In the US, in the last 50 years, have there been any accidents known to involve a student pilot intentionally practicing stalls in solo flight?

In the US, in the last 50 years, have there been any accidents known to involve a student pilot intentionally practicing stalls in solo flight?

This question is asked in the context of civilian flight training in single-engine land airplanes.

I've heard of at least one flight school prohibiting student pilots from practicing stalls solo.

• I'm not sure how a flight school could effectively bar a student from doing something solo? There's no flight recorder on most student planes. So long as you don't do it directly over the FBO, how would they ever know? – abelenky May 22 '19 at 15:58
• You realise that statistics won't change your flight schools procedures, right? You use their planes, you're subject to their rules. Buy your own plane, you can do what you like! With the caveat that until you have your license you're flying on someone else's. And if they dont approve you for the flight, you're not licensed. – Jamiec May 22 '19 at 16:03
• @abelenky there's the NTSB (or AAIB) test. Always ask yourself: would you want what you're about to do to be documented in an accident report. "Student pilot with 35 hours was practising stall recover while flying solo in preparation for their skills test when they entered a spin and was unable to recover before.....". – Jamiec May 22 '19 at 16:06
• @Jaimiec I understand that all pilots flying a rented plane are expected to follow whatever rules the owner may care to impose, and also that all student pilots must follow whatever conditions their instructor imposes, which may in turn be partly an expression of the policy of the flight of the flight school. The question is not about looking for loopholes but rather more about best practices. But, the actual stated question is just about statistics, or rather, about any occurrences of accidents. – quiet flyer May 22 '19 at 16:07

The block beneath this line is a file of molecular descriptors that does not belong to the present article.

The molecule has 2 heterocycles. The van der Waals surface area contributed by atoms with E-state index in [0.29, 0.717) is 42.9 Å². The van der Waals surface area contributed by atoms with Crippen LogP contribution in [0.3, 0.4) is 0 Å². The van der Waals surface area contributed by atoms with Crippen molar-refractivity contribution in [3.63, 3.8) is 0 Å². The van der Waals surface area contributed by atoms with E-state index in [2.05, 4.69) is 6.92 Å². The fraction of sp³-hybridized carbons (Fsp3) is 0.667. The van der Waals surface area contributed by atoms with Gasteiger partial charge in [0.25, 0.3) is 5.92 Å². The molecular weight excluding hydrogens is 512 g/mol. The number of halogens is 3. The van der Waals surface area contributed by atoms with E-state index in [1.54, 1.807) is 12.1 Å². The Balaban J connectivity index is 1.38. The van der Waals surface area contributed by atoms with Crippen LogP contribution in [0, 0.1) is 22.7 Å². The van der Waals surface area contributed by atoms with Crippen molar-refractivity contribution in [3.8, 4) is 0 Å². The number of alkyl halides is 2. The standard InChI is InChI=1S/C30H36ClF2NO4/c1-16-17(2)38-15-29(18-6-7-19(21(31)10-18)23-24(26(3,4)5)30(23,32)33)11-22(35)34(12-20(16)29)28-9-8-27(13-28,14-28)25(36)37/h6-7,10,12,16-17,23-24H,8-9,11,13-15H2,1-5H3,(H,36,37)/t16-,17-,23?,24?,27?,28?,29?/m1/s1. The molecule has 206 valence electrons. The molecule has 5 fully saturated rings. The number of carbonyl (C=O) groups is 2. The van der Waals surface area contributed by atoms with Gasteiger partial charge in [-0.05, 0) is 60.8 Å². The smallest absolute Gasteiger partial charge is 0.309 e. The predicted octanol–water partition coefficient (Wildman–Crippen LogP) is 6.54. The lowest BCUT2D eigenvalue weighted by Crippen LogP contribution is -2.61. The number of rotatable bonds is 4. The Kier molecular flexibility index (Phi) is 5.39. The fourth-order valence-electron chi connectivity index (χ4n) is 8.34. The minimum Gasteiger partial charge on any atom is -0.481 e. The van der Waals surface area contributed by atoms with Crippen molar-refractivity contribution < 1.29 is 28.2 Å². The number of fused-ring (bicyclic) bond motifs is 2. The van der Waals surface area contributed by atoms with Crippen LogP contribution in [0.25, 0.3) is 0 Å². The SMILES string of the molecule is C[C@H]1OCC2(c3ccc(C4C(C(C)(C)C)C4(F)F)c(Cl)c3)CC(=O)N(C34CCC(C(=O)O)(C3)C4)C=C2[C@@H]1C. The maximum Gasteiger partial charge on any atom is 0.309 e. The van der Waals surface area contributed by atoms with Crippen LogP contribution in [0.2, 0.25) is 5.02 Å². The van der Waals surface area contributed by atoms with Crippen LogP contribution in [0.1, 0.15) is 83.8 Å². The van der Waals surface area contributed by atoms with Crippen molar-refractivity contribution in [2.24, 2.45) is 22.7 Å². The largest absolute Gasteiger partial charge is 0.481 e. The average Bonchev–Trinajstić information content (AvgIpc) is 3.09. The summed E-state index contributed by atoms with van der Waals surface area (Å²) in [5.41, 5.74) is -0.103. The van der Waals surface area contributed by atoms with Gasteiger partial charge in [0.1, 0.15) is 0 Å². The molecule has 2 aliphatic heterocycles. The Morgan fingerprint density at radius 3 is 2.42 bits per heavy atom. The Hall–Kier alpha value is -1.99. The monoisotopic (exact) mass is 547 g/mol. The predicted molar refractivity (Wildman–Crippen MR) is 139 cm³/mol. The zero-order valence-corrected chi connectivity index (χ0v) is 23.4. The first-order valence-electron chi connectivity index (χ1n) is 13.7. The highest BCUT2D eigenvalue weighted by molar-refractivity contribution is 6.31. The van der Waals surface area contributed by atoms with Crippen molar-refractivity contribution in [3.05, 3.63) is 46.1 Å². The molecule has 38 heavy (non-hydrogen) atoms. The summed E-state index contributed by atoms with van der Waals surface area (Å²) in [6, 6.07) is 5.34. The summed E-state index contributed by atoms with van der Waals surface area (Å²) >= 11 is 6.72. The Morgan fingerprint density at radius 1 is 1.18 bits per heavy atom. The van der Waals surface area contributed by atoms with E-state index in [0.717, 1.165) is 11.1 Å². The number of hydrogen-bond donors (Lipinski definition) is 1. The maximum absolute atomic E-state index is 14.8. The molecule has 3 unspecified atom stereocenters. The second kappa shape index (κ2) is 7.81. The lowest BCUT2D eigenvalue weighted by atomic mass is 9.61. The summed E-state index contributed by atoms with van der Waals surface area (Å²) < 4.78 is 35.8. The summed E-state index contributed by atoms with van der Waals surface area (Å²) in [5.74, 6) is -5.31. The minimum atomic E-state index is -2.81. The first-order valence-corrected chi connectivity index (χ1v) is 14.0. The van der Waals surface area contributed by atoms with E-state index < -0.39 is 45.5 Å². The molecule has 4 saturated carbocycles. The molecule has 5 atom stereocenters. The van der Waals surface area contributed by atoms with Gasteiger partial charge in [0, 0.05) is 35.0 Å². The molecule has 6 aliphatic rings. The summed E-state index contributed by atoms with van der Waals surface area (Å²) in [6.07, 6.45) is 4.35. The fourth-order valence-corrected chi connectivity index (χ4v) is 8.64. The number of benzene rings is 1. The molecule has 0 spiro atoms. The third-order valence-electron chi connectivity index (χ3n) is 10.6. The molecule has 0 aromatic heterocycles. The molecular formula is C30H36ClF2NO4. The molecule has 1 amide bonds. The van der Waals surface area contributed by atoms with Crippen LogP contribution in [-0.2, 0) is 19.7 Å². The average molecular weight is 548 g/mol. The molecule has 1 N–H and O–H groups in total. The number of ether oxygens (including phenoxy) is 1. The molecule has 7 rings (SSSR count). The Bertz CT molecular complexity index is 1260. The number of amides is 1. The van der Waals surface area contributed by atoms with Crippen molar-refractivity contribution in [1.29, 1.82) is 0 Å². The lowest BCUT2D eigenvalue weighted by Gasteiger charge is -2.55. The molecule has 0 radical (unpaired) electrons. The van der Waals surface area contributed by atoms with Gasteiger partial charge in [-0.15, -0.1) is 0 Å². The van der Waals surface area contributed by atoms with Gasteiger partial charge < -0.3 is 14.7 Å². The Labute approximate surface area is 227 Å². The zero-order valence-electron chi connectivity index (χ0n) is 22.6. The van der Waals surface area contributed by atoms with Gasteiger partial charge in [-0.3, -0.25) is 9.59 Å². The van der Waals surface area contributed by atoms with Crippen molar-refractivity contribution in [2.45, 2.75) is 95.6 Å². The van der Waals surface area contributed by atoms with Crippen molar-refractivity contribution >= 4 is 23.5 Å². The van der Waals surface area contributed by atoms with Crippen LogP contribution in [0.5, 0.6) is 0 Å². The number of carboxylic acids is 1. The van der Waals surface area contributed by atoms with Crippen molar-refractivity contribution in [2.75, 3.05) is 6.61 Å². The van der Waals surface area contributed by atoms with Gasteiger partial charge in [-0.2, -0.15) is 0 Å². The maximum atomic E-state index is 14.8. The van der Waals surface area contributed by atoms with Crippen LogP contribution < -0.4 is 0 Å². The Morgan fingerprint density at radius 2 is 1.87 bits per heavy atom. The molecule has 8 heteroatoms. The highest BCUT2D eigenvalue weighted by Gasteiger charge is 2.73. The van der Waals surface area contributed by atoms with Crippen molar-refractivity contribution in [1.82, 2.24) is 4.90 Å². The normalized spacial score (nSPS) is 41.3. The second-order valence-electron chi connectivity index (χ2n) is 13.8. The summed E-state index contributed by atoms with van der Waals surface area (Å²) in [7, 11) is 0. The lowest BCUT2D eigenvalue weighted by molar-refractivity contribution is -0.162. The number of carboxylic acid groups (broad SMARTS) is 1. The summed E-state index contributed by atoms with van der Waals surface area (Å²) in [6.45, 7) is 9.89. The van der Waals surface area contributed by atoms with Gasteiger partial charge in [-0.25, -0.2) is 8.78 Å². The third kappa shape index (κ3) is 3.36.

• And for that reason, its a perfectly fine question. Just dont expect it to change anyone's mind. – Jamiec May 22 '19 at 16:08

Yes.

I did a search of the NTSB database, limiting my search to final reports with a search term of "practicing stalls." This lead to about 50 reports. I scanned the reports where the aircraft was a typical trainer, such as a Cessna 172 or Piper Cherokee. I found three reports this way that involved a solo student pilot practicing stalls. Interestingly, only one of these seems to be due to a failure to recover from the stall.

12/2/1990 A student pilot experiences engine roughness and eventual failure during stall practice. Cause: failure to apply carb heat during low power settings, leading to carb ice.

3/22/1989 A student pilot fails to recover from a stall, while practicing too low to the ground. A factor involved was the featureless, snow covered terrain that made it difficult to gauge altitude above the surface.

11/5/1982 A student pilot experiences engine failure due to a stuck valve during stall practice.

• difficult to gauge altitude above the surface oh wow..... I tend to use that little dial-y thing with the scale down one side and the numbers on it. – Jamiec May 23 '19 at 12:24
• That only tells you altitude above the sea-level. Especially in rough terrain, it is worthless for telling you altitude above the surface, (unless carefully coordinated with accurate reading of a Sectional) – abelenky May 23 '19 at 14:59
• @abelenky ...unless you're right next to the airport and the altimeter is set for QFE. – a CVn May 23 '19 at 15:12
• @aCVn Unlike in Europe, in the US we never set the altimeter to QFE. Below 18,000' it is always MSL. – JScarry May 23 '19 at 15:36
• I guess I'm really most interested in whether there are any cases where the student spun in and crashed, or mushed down through thousands of feet of altitude and crashed, while practicing stalls at what would seem to be a prudent altitude. Or oversped/ overstressed the aircraft during recovery. And so on and so forth. But, that's not what the question states. Examples so far seem to be engine-related or involving stall practice at too-low of an altitude. – quiet flyer May 23 '19 at 16:07